and y=ethane.
Then 2.004x+2.5y=total contraction,
and 0.996x+2.0y=CO, produced.

C2H8=15.7 per cent.

CH.=83.1 per cent.
Total paraffins=98.8 per cent.

ANALYSIS OF GAS CONTAINING HIGH PERCENTAGES OF CO

An interesting situation develops when a mixture containing a high percentage of carbon monoxide is analyzed. Carbon monoxide was prepared from oxalic acid and sulphuric acid in the usual way, and the gas after purifying was analyzed by the slow-combustion method. Observed data in an analysis of a mixture containing a high percentage of carbon monoxide

Burette Stages in analysis :

readings, C. C. Sample taken.

51.00 Volume after carbon dioxide absorption.

51.00 Portion taken for combustion--.

51. 00 Oxygen added----

32. 80 Total volume-----Volume after burning-----

58. 70 Contraction --

25. 10 Volume after carbon dioxide absorption..

9.30 Carbon dioxide---

49. 40 Corrected percentage of CO, 97.3.

Some air was present in the mixture. According to the equation, 2C0+0,=2C02, the CO is double the contraction, and the CO is equivalent to the CO2. The CO, produced by the combustion should be just twice the contraction, but it will be noticed that a difference of 0.8 c. c. exists between the observed result and the theoretical; that is,

2 X 25.1=50.2 c. c.

and 50.2 c. c.--49.4 c. c.=0.8c. c. 2.000 CO+1.000 0,=1.992 CO,. When the correct molecular volumes are used the equation becomes

1.984 (contraction)=CO
1.004 (CO2) = CO
1.984 X 25.1 c. c. = 49.80 c. c. CO

1.004 X 49.4 c. c. = 49.60 C. c. CO or 49.80 C.C. — 49.6 c. c. = 0.20 c.c., which is only slightly greater than the experimental error of the apparatus.

ANALYSIS OF METHANE For methane the correction is small. CH, prepared by the method of Gladstone and Tribe 57 and containing a small quantity of air analyzed as follows:

Observed data in analysis of methane Stages in analysis:

readings, c. c. Sample taken ------

30. 40 Volume after carbon dioxide absorption

30. 40 Portion taken for combustion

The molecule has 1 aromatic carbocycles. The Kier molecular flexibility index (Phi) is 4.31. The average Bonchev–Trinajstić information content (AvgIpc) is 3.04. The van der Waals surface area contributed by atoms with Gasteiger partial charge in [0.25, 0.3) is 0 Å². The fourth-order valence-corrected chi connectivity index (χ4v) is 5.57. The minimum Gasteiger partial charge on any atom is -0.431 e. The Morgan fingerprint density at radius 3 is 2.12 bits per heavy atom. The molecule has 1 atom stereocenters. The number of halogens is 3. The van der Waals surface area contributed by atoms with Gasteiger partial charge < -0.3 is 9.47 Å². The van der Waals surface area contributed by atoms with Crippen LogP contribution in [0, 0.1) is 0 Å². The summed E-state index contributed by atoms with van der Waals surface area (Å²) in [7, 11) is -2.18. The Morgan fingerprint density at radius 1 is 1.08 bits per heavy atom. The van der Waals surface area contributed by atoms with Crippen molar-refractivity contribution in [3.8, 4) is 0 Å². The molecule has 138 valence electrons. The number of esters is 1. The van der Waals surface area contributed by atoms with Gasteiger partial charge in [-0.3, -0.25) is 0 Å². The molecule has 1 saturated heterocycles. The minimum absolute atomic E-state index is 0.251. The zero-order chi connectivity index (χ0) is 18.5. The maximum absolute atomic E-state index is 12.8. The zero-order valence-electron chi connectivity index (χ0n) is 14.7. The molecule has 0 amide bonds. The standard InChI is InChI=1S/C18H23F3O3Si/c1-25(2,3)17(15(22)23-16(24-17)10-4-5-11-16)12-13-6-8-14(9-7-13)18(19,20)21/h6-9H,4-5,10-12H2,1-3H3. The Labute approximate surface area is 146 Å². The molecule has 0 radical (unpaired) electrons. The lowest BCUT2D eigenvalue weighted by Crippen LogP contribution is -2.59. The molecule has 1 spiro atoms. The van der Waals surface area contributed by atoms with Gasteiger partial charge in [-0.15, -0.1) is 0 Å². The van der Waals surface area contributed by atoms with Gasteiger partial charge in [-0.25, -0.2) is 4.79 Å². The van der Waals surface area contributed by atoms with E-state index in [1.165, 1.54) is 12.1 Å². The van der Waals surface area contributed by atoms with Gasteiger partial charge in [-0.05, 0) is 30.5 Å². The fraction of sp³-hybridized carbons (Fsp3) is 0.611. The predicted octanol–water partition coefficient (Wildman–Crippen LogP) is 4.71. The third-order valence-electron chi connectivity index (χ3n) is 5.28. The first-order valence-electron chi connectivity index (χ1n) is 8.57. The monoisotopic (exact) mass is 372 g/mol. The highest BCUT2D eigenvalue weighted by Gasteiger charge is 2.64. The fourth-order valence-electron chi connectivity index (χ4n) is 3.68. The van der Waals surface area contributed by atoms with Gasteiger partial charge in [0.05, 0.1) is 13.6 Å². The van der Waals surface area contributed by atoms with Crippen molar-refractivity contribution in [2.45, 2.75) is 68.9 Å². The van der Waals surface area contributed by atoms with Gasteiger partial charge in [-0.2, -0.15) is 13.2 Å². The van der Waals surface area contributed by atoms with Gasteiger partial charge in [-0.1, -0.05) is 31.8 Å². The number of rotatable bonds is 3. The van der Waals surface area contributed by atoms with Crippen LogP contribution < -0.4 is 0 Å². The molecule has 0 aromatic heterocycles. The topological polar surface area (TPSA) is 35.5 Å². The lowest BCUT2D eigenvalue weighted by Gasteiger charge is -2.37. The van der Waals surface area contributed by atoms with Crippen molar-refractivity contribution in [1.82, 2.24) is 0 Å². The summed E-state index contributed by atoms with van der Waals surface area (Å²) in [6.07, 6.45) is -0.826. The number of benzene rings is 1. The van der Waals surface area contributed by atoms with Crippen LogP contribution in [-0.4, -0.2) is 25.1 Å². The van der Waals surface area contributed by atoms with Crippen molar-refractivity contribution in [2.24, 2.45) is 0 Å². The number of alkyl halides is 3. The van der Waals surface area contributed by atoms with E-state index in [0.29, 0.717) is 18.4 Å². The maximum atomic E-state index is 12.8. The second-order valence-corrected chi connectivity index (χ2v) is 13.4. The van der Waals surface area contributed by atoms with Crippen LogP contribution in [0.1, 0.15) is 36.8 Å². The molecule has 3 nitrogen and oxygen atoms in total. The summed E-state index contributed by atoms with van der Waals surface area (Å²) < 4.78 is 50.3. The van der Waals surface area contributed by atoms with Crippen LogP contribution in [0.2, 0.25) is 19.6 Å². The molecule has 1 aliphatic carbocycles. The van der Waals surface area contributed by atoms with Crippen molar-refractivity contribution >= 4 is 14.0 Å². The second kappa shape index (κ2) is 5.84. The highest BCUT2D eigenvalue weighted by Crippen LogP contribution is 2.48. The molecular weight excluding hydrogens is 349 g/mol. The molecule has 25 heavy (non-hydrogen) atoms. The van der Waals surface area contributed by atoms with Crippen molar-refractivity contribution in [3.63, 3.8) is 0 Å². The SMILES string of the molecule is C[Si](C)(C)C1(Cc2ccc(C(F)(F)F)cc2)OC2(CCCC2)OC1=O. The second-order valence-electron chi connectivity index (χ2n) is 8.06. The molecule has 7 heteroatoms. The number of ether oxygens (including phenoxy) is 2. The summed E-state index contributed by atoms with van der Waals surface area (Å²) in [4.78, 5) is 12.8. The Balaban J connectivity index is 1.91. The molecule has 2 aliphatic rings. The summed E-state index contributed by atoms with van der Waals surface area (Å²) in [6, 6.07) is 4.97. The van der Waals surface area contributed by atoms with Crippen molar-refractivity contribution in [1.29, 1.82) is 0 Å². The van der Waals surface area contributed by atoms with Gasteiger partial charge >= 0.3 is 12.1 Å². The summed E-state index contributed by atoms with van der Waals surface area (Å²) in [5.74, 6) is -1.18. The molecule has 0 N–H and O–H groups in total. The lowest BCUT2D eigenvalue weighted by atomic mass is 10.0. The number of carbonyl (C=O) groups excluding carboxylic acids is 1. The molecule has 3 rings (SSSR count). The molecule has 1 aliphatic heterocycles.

30.40 Oxygen added --------

66. 65 Total volume

97. 05 Volume after burning------

37. 15 Contraction

59. 90 Volume after carbon dioxide absorption.

7.35 Carbon dioxide-------

29. 80 Corrected percentage of CH4, 98.4. Methane reacts with oxygen according to the theoretical equation, as follows:

CH:+20=CO2+2H,0

Burette

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According to these equations the percentage of CH4 becomes 98.0 per cent. When calculated from the correction basis the equation becomes:

1.000 CH4 + 2.000 02 = 0.996 CO2 + 2H2O
then 0.499 (contraction) = CH.

and 1.004 (CO2) = CH.
which gives 98.4 CH, when calculated from the CO2.

57 Gladstone, T. H., and Tribe, Alfred. Note on the preparation of marsh gas: Jour. Chem. Soc., vol. 45, 1884, p. 154.

49530°—26_7

The difference in the percentages when calculated from the corrected and the theoretical equations is 98.4 — 98.0= 0.4 per cent.

When the results are calculated from the contraction there is a difference between the theoretical and corrected values of 98.5 98.3 = 0.2 per cent.

ANALYSIS OF ETHANE

Ethane prepared by the method of Gladstone and Tribe 58 and mixed with air gave the following analysis:

Observed data in analysis of ethane

Burette Stages in analysis:

readings, c. C. Sample taken.-----

20.20 Volume after carbon dioxide absorption

20.20 Portion taken for combustion.

20.20 Oxygen added ..

80. 50 Total volume__

100. 50 Volume after burning----

50. 20 Contraction ---

50.30 Volume after carbon dioxide absorption.

10. 20 Carbon dioxide---------

40.00 From the theoretical equation C2H +3.50,=200, +31,0, the C,H, in the mixture becomes 100 per cent. According to the corrected equation, C,H=99.4 per cent, or a difference of 0.6 per cent, when calculated from the CO, produced. When the calculations are made from the contraction there is a difference between the theoretical and the corrected values of 100.6--99.651.0 per cent.

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CORRECTION FOR OTHER GASES

Because gases conform more nearly to the gas laws as their partial pressures become further removed from 760 mm. of mercury, certain gases that are noteworthy because they do not conform to these laws may be in a mixture and do not need to have their volumes corrected if their partial pressures are reduced much below 1 atmosphere. In the analysis of mixtures rich in combustible constituents, however, the constituents being determined make such a large proportion of the total, and so much carbon dioxide may be produced, that the correction may have to be applied in precise work.

The foregoing data indicate that when the slow-combustion method of analyses is adopted the true molecular volumes should be used when necessary in calculating the results of analyses of natural gas and other mixtures which contain a high proportion of combustible gases, and that they should also be used when necessary in slow-combustion analyses of prepared combustible gases that are being examined for purity.

58 Gladstone, T. H., and Tribe, Alfred. Work cited, p. 154.